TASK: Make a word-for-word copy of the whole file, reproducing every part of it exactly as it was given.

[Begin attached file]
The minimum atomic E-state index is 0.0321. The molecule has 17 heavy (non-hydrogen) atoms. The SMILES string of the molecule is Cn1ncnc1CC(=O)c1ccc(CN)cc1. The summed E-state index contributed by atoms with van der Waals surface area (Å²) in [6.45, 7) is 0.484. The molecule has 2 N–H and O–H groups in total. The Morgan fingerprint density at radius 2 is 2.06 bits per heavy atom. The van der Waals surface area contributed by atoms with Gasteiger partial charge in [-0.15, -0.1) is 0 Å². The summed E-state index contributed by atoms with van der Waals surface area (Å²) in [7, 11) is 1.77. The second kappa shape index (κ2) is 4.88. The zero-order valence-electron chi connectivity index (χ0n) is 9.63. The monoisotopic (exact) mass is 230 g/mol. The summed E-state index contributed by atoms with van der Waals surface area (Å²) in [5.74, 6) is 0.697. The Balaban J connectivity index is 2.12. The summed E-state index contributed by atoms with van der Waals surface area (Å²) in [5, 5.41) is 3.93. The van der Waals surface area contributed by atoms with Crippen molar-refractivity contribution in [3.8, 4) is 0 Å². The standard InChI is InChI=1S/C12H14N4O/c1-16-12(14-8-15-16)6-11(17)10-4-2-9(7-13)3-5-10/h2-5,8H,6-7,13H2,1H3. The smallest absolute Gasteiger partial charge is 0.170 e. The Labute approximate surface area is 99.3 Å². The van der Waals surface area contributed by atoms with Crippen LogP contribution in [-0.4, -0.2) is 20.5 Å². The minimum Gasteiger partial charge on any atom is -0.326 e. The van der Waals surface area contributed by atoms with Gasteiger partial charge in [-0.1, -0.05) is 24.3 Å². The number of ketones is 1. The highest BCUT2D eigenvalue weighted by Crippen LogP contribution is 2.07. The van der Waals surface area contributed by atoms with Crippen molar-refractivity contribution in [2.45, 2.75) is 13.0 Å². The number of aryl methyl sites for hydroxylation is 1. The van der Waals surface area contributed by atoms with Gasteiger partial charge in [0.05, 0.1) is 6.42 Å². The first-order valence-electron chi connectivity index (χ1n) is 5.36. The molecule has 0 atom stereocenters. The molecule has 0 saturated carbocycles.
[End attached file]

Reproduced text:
The minimum atomic E-state index is 0.0321. The molecule has 17 heavy (non-hydrogen) atoms. The SMILES string of the molecule is Cn1ncnc1CC(=O)c1ccc(CN)cc1. The summed E-state index contributed by atoms with van der Waals surface area (Å²) in [6.45, 7) is 0.484. The molecule has 2 N–H and O–H groups in total. The Morgan fingerprint density at radius 2 is 2.06 bits per heavy atom. The van der Waals surface area contributed by atoms with Gasteiger partial charge in [-0.15, -0.1) is 0 Å². The summed E-state index contributed by atoms with van der Waals surface area (Å²) in [7, 11) is 1.77. The second kappa shape index (κ2) is 4.88. The zero-order valence-electron chi connectivity index (χ0n) is 9.63. The monoisotopic (exact) mass is 230 g/mol. The summed E-state index contributed by atoms with van der Waals surface area (Å²) in [5.74, 6) is 0.697. The Balaban J connectivity index is 2.12. The summed E-state index contributed by atoms with van der Waals surface area (Å²) in [5, 5.41) is 3.93. The van der Waals surface area contributed by atoms with Crippen molar-refractivity contribution in [3.8, 4) is 0 Å². The standard InChI is InChI=1S/C12H14N4O/c1-16-12(14-8-15-16)6-11(17)10-4-2-9(7-13)3-5-10/h2-5,8H,6-7,13H2,1H3. The smallest absolute Gasteiger partial charge is 0.170 e. The Labute approximate surface area is 99.3 Å². The van der Waals surface area contributed by atoms with Crippen LogP contribution in [-0.4, -0.2) is 20.5 Å². The minimum Gasteiger partial charge on any atom is -0.326 e. The van der Waals surface area contributed by atoms with Gasteiger partial charge in [-0.1, -0.05) is 24.3 Å². The number of ketones is 1. The highest BCUT2D eigenvalue weighted by Crippen LogP contribution is 2.07. The van der Waals surface area contributed by atoms with Crippen molar-refractivity contribution in [2.45, 2.75) is 13.0 Å². The number of aryl methyl sites for hydroxylation is 1. The van der Waals surface area contributed by atoms with Gasteiger partial charge in [0.05, 0.1) is 6.42 Å². The first-order valence-electron chi connectivity index (χ1n) is 5.36. The molecule has 0 atom stereocenters. The molecule has 0 saturated carbocycles.